Weekend Chartering

I’m told that weekending is one of the latest, and fastest growing, trends in charter vacations. Ideally, you’d take a bareboat out for a week—or two, if you’re European—but such is the pace of modern life that many people can’t carve out blocks of more than two or three days.
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I’m told that weekending is one of the latest, and fastest growing, trends in charter vacations. Ideally, you’d take a bareboat out for a week—or two, if you’re European—but such is the pace of modern life that many people can’t carve out blocks of more than two or three days. For the purposes of chartering, a weekend is not necessarily the usual Friday-Sunday span; often as not it’s a midweek “weekend “of two or three weeknights, like the one I spent in Washington State’s San Juan Islands last August.

Sailing the San Juans has been an ambition since I first had a taste of the Pacific Northwest on a charter in Desolation Sound a few years ago. A brief window of opportunity opened during a West Coast visit—but how much of the islands could we see in three days? Luckily, Anacortes Yacht Charters had an immaculate Beneteau 35.2 available in The Moorings livery (AYC is a “preferred partner” to this multi-national charter company).

Steering the aptly named Leap of Faith out of the marina and into a gorgeous summer afternoon marred only by a distinct lack of breeze, our small crew resolved to touch on as many must-see spots as possible in the short time available. Our route and timing would be governed by the tidal currents, which run at a ferocious rate through the narrow channels between the islands. Otherwise, as the San Juans Cruising Guide informed me, it would be near impossible to choose between the multitude of desirable destinations in this group of islands.

That first afternoon we motorsailed west at a leisurely 6 knots under a cloudless sky, enjoying the crisp visibility and the sunlight sparkling on the pristine water before anchoring at Spencer Spit off Lopez island—check off one must-see spot. Perhaps a dozen other boats, evenly split between sail and power, were secured to moorings or at anchor north and south of the spit. Evening cocktails were accompanied by the laughter of children splashing in the shallows. After a restful, perfectly calm night on the hook we were underway by 0730, bound for Friday Harbor.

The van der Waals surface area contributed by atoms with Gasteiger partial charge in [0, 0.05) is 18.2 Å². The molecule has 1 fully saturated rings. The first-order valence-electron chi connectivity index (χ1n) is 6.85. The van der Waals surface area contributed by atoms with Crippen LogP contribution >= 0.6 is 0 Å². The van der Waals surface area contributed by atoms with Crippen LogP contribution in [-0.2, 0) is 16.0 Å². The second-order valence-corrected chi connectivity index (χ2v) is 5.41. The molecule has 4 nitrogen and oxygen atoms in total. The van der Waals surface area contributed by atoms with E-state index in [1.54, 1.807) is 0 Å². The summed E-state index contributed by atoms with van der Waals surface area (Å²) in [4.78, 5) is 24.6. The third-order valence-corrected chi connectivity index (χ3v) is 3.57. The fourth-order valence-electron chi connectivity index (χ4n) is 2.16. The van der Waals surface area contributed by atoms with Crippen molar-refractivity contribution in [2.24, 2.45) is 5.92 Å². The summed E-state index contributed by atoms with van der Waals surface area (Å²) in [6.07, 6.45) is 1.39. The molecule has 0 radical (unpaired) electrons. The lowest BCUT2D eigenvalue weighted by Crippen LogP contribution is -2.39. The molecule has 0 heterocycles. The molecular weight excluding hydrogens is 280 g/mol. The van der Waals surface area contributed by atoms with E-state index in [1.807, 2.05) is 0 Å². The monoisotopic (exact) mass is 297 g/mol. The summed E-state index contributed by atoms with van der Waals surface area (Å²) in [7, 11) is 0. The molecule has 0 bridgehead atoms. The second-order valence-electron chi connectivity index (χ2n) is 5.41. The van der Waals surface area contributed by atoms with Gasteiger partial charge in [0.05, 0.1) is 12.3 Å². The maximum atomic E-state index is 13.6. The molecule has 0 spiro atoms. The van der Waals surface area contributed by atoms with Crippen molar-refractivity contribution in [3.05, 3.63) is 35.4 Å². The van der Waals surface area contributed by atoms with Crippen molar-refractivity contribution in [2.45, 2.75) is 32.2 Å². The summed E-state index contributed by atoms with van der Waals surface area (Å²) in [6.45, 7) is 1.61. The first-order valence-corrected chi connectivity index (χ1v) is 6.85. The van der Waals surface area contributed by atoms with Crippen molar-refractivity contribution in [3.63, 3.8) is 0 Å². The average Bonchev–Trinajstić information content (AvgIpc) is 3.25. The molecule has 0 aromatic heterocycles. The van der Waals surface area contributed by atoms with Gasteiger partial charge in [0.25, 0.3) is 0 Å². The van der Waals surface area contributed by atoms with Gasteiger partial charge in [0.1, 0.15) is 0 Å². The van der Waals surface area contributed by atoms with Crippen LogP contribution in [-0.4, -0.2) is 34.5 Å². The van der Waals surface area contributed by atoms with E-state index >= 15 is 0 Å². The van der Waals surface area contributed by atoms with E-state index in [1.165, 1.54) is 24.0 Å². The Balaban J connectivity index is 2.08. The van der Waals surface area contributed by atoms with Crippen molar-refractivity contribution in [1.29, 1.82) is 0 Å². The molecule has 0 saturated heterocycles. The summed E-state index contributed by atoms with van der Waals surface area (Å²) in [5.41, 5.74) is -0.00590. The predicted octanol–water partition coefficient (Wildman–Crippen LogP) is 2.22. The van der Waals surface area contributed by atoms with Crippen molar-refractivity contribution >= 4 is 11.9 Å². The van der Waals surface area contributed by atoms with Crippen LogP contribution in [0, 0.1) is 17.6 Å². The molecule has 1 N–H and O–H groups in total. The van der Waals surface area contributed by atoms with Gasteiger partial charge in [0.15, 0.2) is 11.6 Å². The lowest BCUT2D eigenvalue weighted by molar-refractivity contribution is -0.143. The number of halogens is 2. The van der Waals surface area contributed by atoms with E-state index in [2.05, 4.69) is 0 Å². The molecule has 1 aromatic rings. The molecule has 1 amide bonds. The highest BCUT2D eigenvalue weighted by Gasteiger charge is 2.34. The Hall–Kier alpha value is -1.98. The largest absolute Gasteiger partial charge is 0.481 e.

This is the one destination in the San Juans that everyone seems to have heard of, and I admit I was expecting something a lot more commercialized than the charming, laid-back little township we found later that morning. Leaving Leap of Faith tied up to the town dock—“no charge,” said the pleasant young woman directing traffic from her booth at its tip—we took a stroll ashore and enjoyed a leisurely breakfast. After a quick look around, and with noon still some way off, it was time to head for Roche Harbor. 

The breeze filled in as we headed northwest up the coast of San Juan Island, so we cut the engine and sailed for an hour or so at a lazy 5 knots, enjoying a boost from the current as we watched assorted shapes and sizes of boats zoom in and out between the spattering of islets between Shaw and Orcas Islands.

As we turned the corner toward Roche Harbor we had our first argument with the tide. The boat slewed and crabbed in the eddies between San Juan and Spieden Islands as the current played with us. For all its beauty, you do need your wits about you when sailing in this rugged archipelago.

The cruising guide calls Roche “the ritziest resort on the island,” and indeed there were some rather large and flashy boats among the more modest cruisers and trawlers in the anchorage. The marina looked to be bulging at the seams, but we managed to anchor reasonably close to shore and took the dinghy in to explore. During the 19th century the island was a big exporter of lime and parts of the old works are still visible, while some of the buildings form part of the resort. Like Friday Harbor, Roche Harbor was more attractive than I’d expected, and it was with a twinge of reluctance that we hauled up—OK, winched up—the anchor and set sail for Sucia Island, the fourth and last of the goals we’d set for ourselves.

We’d been advised not to miss Sucia, and we were glad we didn’t. Not only did we have the best sail of our long weekend, reeling off three-quarters of the 16 miles in a couple of hours in a freshening beam wind, but we found a peaceful, charming anchorage in Echo Bay. After dropping the hook, we went ashore and stretched our legs along some of the paths that cross this 560-acre island. In the late afternoon light, the rocky outcrops fringing the bay gleamed black and brown against the solid green of the trees above. The white-peaked Mount Baker watched over the scene like a silent sentinel.

There were perhaps 20 boats anchored around us, but you wouldn’t have known it. We spent the evening stargazing from the cockpit and counting off constellations before retiring to another night’s unbroken sleep. Next day we were back in Anacortes early in the afternoon, having mostly motorsailed the 21 miles to the base, enjoying nevertheless the scenery and the eagles soaring overhead. Ahead of us was a 90-minute drive back to Seattle. 

We had not spent nearly enough time in the San Juans, but it was more than enough to set the hook even deeper—and we’d had a great midweek weekend.

Contact: Anacortes Yacht Charters

Photos by Peter Nielsen

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